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Program Overview: STEAM Kids - Properties of Water

Did you miss our summer STEAM Kids series? Or do you want to replicate any of the activities at home? Check out this overview of our STEAM Kids: Properties of Water program!

This program was originally presented at the library on June 23, 2022. It is geared for ages 5-8.

See the full PowerPoint for this program here.

The weekly kids program for the 2022 Summer Reading Program was STEAM Kids. Each session was based on a different aspect of the summer theme of “Oceans of Possibilities.”

The first STEAM Kids session was all about the properties of water. What is water? What does water do? How can it do the things it can? We discussed these questions as a group before moving to different activity stations. You can recreate this program at home through the following activities.

Discussion Question: What is water?
Before you begin, list out everything you already know about water. Ask your learners the question, “What is water?” As a follow up question, you can clarify by asking pointed questions. For example, “Where does water come from?”

Video: Where Does Water Come From? | Ecology for Kids by SciShow Kids
Before moving on, share at least three things that you have learned from the video.

Presentation: The First Three Properties of Water
We discussed five properties of water. While the complete scientific picture of water can be quite complex, some properties can be easily explained and demonstrated to younger learners.

First, we discussed solvency. This is water’s ability to dissolve other materials. Second, we discussed insulation, which is water’s ability to maintain it’s temperature. Next, we discussed the density of water. Specifically, how water is unique because its solid form is less dense than its liquid form. In other words, we discussed how ice floats!

Demonstration: Ice in Water vs. Ice in Oil
We conducted an experiment to demonstrate the different densities of ice and water. To conduct this experiment, you will need:

A glass of water
A glass of vegetable oil
Two ice cubes

Ask your learner(s) what they think will happen when you drop an ice cube in water. What will happen when the ice cube starts to melt? Ask your learner the same questions regarding the oil.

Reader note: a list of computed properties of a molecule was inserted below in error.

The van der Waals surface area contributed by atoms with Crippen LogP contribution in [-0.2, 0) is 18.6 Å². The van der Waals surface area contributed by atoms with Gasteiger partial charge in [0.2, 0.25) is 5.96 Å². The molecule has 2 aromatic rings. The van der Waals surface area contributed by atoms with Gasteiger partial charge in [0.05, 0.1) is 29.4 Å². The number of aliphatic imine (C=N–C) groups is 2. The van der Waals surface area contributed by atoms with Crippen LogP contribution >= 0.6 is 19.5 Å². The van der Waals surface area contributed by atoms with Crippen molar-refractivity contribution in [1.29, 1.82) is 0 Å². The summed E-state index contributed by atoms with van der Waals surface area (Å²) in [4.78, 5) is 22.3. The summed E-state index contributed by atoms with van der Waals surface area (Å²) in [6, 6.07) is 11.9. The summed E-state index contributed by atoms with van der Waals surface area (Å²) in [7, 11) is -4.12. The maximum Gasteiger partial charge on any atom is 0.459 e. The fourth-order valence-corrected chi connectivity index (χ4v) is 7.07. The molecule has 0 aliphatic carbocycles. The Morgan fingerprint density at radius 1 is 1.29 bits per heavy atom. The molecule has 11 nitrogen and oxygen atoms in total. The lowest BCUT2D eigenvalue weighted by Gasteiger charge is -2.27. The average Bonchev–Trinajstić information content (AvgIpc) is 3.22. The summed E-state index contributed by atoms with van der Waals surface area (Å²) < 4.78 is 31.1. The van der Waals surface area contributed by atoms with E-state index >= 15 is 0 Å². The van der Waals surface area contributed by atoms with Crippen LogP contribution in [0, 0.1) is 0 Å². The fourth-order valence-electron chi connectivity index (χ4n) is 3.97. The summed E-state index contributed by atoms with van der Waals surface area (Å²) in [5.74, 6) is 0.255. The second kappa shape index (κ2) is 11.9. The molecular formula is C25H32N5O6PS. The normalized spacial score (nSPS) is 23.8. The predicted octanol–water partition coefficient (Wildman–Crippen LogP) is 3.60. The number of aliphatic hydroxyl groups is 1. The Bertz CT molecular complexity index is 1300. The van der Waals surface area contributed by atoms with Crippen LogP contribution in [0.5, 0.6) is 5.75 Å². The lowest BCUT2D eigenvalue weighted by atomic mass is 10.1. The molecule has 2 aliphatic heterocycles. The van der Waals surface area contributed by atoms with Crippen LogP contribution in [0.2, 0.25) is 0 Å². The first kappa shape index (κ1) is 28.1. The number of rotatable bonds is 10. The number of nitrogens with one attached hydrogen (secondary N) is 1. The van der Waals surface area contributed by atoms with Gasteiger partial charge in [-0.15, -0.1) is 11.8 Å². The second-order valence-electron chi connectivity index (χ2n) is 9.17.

Drop at least one ice cube into the glass of water. Observe the ice cube and describe what you see. Drop at least one ice cube into the glass of oil. Observe the ice cube and describe what you see.

The ice cube floats on top of the water because it is less dense than the water. However, the ice cube will appear to sink below the surface of the oil. The oil and the ice are about the same density, so the ice does not float as well.

Wait a few minutes for the ice cube to begin melting and then observe both containers. Describe what you see.

The ice cube in the water will simply appear to be smaller as it melts. The remaining ice will stay floating, while the melted ice will vanish into the water. However, while the ice may continue to float in the oil, the melted ice will sink to the bottom of the glass. The oil will float on top of the water because the oil is less dense. This demonstrates that the water, which sinks in the oil, is denser than the ice, which floats in the oil.

Presentation: The Fourth and Fifth Properties of Water
Next, we discussed adhesion, which is water’s ability to stick to other materials. If water adheres to a material, we then say that material is “wet!” Next, we discussed cohesion, which is water’s ability to stick to itself. This can be a complicated concept to explain to younger learners. You can observe cohesion in action by watching rain drops on a window. What happens when the rain drops get too close? They move towards each other to form one big drop! This is cohesion. A different example: have you ever poured yourself a full glass of water? Have you noticed that the water can sometimes go over the edge of the glass without spilling? The water keeps itself from falling with the power of cohesion!